The world is awash in fitness apps and trackers. Nike Plus, Fitbit, Under Armour's Healthbox, and more—they're all based on the idea that tracking and monitoring your health and athletic performance will help you understand your routine, inspire you to carry on, and ultimately improve your performance. Now Puma has taken this idea to a new level by going beyond wearable to raceable tech. Meet the Beatbot.
Created by ad agency J. Walter Thompson New York, it looks like a shoebox on wheels. But the BeatBot is a programmable, self-driving, line-following robot made to push runners by giving them a real visual target to beat. Kind of like dog racing for humans. If you tend to run faster when competing against someone rather than just the stopwatch, this one's for you.
Runners can enter the time and distance of the race they want, put the robot on the starting line next to them and go. The BeatBot paces out the programmed race, allowing runners to race against their own best time, their rival’s best time, or even Usain Bolt’s best time, because the robot can match the world-record holder's a top speed of 44-km/hour.
JWT New York executive creative director Florent Imbert says there wasn't a specific academic insight that led to Beatbot. "We found a lot of anecdotal evidence that head to head competition raised performance levels, even a few studies that showed an uptick performance," says Imbert. "But, to us, it felt like a human truth. Running against an invisible clock will never be as motivating as running against someone—or something."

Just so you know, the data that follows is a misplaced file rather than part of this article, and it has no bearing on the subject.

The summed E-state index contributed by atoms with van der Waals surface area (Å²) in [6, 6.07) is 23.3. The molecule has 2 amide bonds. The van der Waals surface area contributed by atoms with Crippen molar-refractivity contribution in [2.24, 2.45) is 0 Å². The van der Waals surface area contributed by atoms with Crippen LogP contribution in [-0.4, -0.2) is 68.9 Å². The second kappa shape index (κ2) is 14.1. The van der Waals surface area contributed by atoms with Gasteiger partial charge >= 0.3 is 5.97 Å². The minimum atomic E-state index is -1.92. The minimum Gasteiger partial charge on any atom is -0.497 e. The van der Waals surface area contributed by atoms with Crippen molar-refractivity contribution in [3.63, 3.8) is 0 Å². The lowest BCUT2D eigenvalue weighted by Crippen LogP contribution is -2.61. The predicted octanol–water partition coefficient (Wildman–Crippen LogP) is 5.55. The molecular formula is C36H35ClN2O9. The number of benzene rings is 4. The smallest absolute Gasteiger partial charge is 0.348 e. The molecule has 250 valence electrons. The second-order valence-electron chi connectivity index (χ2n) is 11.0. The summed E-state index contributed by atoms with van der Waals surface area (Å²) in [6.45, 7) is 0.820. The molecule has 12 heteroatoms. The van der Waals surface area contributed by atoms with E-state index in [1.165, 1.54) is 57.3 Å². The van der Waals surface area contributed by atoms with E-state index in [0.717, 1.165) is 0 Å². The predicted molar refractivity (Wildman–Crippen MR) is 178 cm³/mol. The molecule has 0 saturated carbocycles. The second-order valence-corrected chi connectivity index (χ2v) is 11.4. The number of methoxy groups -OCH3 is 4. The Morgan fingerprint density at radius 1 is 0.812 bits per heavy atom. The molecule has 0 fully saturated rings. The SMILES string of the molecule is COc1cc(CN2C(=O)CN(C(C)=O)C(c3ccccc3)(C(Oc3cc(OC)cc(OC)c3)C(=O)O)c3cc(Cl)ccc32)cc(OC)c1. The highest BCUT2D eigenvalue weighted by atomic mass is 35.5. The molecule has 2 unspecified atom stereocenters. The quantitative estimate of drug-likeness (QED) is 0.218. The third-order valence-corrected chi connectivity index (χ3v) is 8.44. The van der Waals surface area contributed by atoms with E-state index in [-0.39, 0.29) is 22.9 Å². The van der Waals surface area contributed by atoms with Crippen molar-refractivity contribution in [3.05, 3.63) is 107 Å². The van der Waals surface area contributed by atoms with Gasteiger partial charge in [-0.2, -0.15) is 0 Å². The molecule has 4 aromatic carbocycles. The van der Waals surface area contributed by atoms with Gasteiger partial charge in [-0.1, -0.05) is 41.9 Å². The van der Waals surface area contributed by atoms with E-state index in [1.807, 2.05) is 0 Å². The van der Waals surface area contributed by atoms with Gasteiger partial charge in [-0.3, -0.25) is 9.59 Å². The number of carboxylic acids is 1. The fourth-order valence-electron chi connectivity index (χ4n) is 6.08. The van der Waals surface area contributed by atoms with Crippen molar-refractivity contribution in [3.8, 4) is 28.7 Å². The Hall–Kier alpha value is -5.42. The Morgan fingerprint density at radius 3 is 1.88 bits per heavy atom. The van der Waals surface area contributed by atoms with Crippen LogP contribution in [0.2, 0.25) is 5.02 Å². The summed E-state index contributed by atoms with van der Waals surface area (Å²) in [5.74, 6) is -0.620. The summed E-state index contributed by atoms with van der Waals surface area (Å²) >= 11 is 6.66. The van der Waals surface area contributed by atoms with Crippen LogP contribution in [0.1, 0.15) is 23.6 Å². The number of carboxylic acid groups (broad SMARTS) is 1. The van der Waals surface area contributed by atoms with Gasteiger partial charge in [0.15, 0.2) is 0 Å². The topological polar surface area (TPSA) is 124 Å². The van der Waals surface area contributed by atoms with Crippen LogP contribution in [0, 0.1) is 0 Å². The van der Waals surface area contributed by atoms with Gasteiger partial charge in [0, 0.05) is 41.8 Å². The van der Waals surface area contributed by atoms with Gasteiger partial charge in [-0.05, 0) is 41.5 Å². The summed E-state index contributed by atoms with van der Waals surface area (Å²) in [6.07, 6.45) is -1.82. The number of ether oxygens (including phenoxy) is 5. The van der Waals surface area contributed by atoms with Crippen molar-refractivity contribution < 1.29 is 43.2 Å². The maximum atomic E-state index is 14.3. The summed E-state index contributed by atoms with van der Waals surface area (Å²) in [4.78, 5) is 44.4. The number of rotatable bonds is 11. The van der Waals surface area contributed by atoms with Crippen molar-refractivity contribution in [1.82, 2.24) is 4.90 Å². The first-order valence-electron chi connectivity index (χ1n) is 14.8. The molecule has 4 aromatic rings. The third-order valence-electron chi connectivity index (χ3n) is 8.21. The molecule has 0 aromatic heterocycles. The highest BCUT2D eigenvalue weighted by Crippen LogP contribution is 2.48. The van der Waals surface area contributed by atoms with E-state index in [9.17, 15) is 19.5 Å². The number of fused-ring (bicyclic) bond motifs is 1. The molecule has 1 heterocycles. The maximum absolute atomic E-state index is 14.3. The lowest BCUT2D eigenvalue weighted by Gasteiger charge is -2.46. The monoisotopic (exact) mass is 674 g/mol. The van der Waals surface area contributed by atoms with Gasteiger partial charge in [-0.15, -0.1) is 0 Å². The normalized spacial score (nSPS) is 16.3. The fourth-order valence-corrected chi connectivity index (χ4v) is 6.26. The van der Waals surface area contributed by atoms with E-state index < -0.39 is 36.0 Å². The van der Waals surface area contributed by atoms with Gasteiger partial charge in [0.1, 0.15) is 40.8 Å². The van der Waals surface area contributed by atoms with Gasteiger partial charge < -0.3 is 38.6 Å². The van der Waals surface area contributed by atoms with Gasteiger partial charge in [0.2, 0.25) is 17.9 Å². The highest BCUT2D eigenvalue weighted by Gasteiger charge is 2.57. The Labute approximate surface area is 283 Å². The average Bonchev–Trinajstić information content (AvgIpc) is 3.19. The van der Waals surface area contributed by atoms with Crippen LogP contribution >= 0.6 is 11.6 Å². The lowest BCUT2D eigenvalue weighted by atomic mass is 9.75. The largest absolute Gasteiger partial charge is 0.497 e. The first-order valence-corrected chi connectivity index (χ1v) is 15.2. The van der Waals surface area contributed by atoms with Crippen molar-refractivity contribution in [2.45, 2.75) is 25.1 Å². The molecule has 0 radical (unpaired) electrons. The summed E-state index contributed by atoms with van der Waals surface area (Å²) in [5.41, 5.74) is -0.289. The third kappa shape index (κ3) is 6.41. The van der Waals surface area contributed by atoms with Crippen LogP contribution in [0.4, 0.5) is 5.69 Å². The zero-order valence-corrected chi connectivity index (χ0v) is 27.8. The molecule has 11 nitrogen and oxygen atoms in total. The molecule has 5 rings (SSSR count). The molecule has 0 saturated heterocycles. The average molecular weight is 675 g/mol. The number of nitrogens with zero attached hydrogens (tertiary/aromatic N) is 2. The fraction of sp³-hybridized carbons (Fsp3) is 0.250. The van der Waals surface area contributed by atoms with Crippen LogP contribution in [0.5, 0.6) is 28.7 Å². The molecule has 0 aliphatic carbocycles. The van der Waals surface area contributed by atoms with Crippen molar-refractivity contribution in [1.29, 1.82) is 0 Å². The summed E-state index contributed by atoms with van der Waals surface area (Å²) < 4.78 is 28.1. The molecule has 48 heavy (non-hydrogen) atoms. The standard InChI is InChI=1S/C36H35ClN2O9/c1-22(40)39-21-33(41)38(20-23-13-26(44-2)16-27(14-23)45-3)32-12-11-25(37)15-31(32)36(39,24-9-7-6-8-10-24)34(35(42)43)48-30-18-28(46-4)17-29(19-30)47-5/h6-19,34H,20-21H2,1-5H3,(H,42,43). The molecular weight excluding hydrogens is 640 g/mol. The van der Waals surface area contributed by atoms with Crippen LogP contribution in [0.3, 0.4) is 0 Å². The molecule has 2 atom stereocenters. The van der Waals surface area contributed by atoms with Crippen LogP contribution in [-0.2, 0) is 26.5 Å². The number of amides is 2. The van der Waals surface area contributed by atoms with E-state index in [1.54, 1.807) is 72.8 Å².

The BeatBot scans and follows the line on a track using nine infrared sensors, while wheel revolutions measure both speed and distance. That data is processed in real-time, to make more than 100 maneuvers per second to stay on the line, navigate bends, and cross the finish line at the pace you've programmed. It's outfitted with rear LED lights so you can see the BeatBot in your peripheral vision, and GoPro cameras on the front and back allow you to review your run after the race, then maybe put it on YouTube set to Chariots of Fire.
Imbert says that while line following robots are commonplace, building one that could reliably stay on a line and around corners at 44km/h was a few orders of magnitude more complicated than they initially expected. "We went through over eight prototypes, and interrogated every aspect of the robot, from the weight of the car, to the lag between the Arduino and servo. We even enlisted the expertise of a NASA robotics engineer and three MIT grads."
Usain Bolt may like it, but chances are you won't be racing BeatBot anytime soon. Imbert says right now it's only available to Puma-sponsored athletes and teams. "While the cost of the current model makes it prohibitive for the average consumers to train with," he says. "The plan is always to develop new models, products and ideas to inspire every athlete."